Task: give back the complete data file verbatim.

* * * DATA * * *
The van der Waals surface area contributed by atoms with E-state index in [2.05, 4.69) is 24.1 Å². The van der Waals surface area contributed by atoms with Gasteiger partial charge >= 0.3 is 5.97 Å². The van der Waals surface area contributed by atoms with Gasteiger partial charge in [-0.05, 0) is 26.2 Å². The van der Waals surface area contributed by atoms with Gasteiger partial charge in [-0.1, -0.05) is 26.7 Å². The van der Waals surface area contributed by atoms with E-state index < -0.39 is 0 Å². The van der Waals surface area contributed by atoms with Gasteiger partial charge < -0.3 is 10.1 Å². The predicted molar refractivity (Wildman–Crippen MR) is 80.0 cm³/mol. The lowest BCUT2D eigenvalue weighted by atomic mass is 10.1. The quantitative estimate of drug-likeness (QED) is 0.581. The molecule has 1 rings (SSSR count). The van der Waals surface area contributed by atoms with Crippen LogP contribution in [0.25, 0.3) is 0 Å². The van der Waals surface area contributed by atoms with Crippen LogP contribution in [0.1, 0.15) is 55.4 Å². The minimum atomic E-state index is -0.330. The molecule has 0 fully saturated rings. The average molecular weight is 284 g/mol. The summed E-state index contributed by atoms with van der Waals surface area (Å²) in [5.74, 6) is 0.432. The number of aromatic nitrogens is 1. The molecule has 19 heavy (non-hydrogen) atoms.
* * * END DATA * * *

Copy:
The van der Waals surface area contributed by atoms with E-state index in [2.05, 4.69) is 24.1 Å². The van der Waals surface area contributed by atoms with Gasteiger partial charge >= 0.3 is 5.97 Å². The van der Waals surface area contributed by atoms with Gasteiger partial charge in [-0.05, 0) is 26.2 Å². The van der Waals surface area contributed by atoms with Gasteiger partial charge in [-0.1, -0.05) is 26.7 Å². The van der Waals surface area contributed by atoms with E-state index < -0.39 is 0 Å². The van der Waals surface area contributed by atoms with Gasteiger partial charge < -0.3 is 10.1 Å². The predicted molar refractivity (Wildman–Crippen MR) is 80.0 cm³/mol. The lowest BCUT2D eigenvalue weighted by atomic mass is 10.1. The quantitative estimate of drug-likeness (QED) is 0.581. The molecule has 1 rings (SSSR count). The van der Waals surface area contributed by atoms with Crippen LogP contribution in [0.25, 0.3) is 0 Å². The van der Waals surface area contributed by atoms with Crippen LogP contribution in [0.1, 0.15) is 55.4 Å². The minimum atomic E-state index is -0.330. The molecule has 0 fully saturated rings. The average molecular weight is 284 g/mol. The summed E-state index contributed by atoms with van der Waals surface area (Å²) in [5.74, 6) is 0.432. The number of aromatic nitrogens is 1. The molecule has 19 heavy (non-hydrogen) atoms.